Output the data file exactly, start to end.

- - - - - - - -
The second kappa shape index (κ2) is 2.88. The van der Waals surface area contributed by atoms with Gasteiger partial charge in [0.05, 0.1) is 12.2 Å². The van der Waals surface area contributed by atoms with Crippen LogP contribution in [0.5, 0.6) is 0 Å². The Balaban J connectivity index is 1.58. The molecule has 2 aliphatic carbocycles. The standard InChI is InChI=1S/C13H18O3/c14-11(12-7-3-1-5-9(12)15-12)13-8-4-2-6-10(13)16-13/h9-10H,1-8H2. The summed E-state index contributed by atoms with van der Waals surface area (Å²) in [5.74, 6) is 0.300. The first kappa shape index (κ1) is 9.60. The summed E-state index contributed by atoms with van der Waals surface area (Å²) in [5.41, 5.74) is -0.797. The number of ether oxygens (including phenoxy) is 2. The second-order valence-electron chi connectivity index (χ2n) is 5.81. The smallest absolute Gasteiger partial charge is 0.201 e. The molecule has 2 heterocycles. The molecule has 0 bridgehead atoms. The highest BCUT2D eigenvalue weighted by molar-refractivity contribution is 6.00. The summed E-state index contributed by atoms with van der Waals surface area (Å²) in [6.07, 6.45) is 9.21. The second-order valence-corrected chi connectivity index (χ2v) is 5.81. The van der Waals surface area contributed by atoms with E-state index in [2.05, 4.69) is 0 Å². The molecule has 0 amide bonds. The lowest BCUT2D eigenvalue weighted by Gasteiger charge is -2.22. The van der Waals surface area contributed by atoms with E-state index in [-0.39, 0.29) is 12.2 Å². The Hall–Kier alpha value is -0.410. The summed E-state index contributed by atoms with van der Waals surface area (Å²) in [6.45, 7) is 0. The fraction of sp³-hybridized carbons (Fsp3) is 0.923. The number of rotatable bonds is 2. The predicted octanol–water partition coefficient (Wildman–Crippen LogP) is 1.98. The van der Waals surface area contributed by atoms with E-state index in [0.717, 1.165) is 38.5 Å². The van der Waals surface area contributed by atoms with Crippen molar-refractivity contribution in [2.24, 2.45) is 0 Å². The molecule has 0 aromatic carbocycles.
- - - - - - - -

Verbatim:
The second kappa shape index (κ2) is 2.88. The van der Waals surface area contributed by atoms with Gasteiger partial charge in [0.05, 0.1) is 12.2 Å². The van der Waals surface area contributed by atoms with Crippen LogP contribution in [0.5, 0.6) is 0 Å². The Balaban J connectivity index is 1.58. The molecule has 2 aliphatic carbocycles. The standard InChI is InChI=1S/C13H18O3/c14-11(12-7-3-1-5-9(12)15-12)13-8-4-2-6-10(13)16-13/h9-10H,1-8H2. The summed E-state index contributed by atoms with van der Waals surface area (Å²) in [5.74, 6) is 0.300. The first kappa shape index (κ1) is 9.60. The summed E-state index contributed by atoms with van der Waals surface area (Å²) in [5.41, 5.74) is -0.797. The number of ether oxygens (including phenoxy) is 2. The second-order valence-electron chi connectivity index (χ2n) is 5.81. The smallest absolute Gasteiger partial charge is 0.201 e. The molecule has 2 heterocycles. The molecule has 0 bridgehead atoms. The highest BCUT2D eigenvalue weighted by molar-refractivity contribution is 6.00. The summed E-state index contributed by atoms with van der Waals surface area (Å²) in [6.07, 6.45) is 9.21. The second-order valence-corrected chi connectivity index (χ2v) is 5.81. The van der Waals surface area contributed by atoms with E-state index in [2.05, 4.69) is 0 Å². The molecule has 0 amide bonds. The lowest BCUT2D eigenvalue weighted by Gasteiger charge is -2.22. The van der Waals surface area contributed by atoms with E-state index in [-0.39, 0.29) is 12.2 Å². The Hall–Kier alpha value is -0.410. The summed E-state index contributed by atoms with van der Waals surface area (Å²) in [6.45, 7) is 0. The fraction of sp³-hybridized carbons (Fsp3) is 0.923. The number of rotatable bonds is 2. The predicted octanol–water partition coefficient (Wildman–Crippen LogP) is 1.98. The van der Waals surface area contributed by atoms with E-state index in [0.717, 1.165) is 38.5 Å². The van der Waals surface area contributed by atoms with Crippen molar-refractivity contribution in [2.24, 2.45) is 0 Å². The molecule has 0 aromatic carbocycles.